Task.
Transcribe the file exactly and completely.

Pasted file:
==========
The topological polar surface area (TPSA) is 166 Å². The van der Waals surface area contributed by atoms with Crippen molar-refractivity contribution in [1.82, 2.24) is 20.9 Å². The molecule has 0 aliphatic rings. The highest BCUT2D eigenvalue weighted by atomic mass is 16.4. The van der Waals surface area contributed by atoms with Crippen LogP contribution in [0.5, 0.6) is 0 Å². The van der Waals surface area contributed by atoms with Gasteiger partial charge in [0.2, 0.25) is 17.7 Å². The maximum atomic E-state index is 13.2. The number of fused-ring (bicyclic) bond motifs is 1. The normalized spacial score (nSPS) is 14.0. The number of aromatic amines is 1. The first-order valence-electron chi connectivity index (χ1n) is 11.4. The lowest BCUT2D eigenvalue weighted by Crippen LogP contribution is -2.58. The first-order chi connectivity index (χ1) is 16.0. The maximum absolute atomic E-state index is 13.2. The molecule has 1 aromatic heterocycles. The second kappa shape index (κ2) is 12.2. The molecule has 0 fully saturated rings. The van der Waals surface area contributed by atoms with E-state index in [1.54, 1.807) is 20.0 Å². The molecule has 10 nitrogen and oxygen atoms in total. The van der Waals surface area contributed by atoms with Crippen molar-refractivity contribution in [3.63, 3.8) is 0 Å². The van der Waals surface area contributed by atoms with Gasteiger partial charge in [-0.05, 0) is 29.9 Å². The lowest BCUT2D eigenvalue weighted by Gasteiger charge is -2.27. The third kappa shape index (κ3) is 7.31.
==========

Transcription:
The topological polar surface area (TPSA) is 166 Å². The van der Waals surface area contributed by atoms with Crippen molar-refractivity contribution in [1.82, 2.24) is 20.9 Å². The molecule has 0 aliphatic rings. The highest BCUT2D eigenvalue weighted by atomic mass is 16.4. The van der Waals surface area contributed by atoms with Crippen LogP contribution in [0.5, 0.6) is 0 Å². The van der Waals surface area contributed by atoms with Gasteiger partial charge in [0.2, 0.25) is 17.7 Å². The maximum atomic E-state index is 13.2. The number of fused-ring (bicyclic) bond motifs is 1. The normalized spacial score (nSPS) is 14.0. The number of aromatic amines is 1. The first-order valence-electron chi connectivity index (χ1n) is 11.4. The lowest BCUT2D eigenvalue weighted by Crippen LogP contribution is -2.58. The first-order chi connectivity index (χ1) is 16.0. The maximum absolute atomic E-state index is 13.2. The molecule has 1 aromatic heterocycles. The second kappa shape index (κ2) is 12.2. The molecule has 0 fully saturated rings. The van der Waals surface area contributed by atoms with E-state index in [1.54, 1.807) is 20.0 Å². The molecule has 10 nitrogen and oxygen atoms in total. The van der Waals surface area contributed by atoms with Crippen molar-refractivity contribution in [3.63, 3.8) is 0 Å². The van der Waals surface area contributed by atoms with Gasteiger partial charge in [-0.05, 0) is 29.9 Å². The lowest BCUT2D eigenvalue weighted by Gasteiger charge is -2.27. The third kappa shape index (κ3) is 7.31.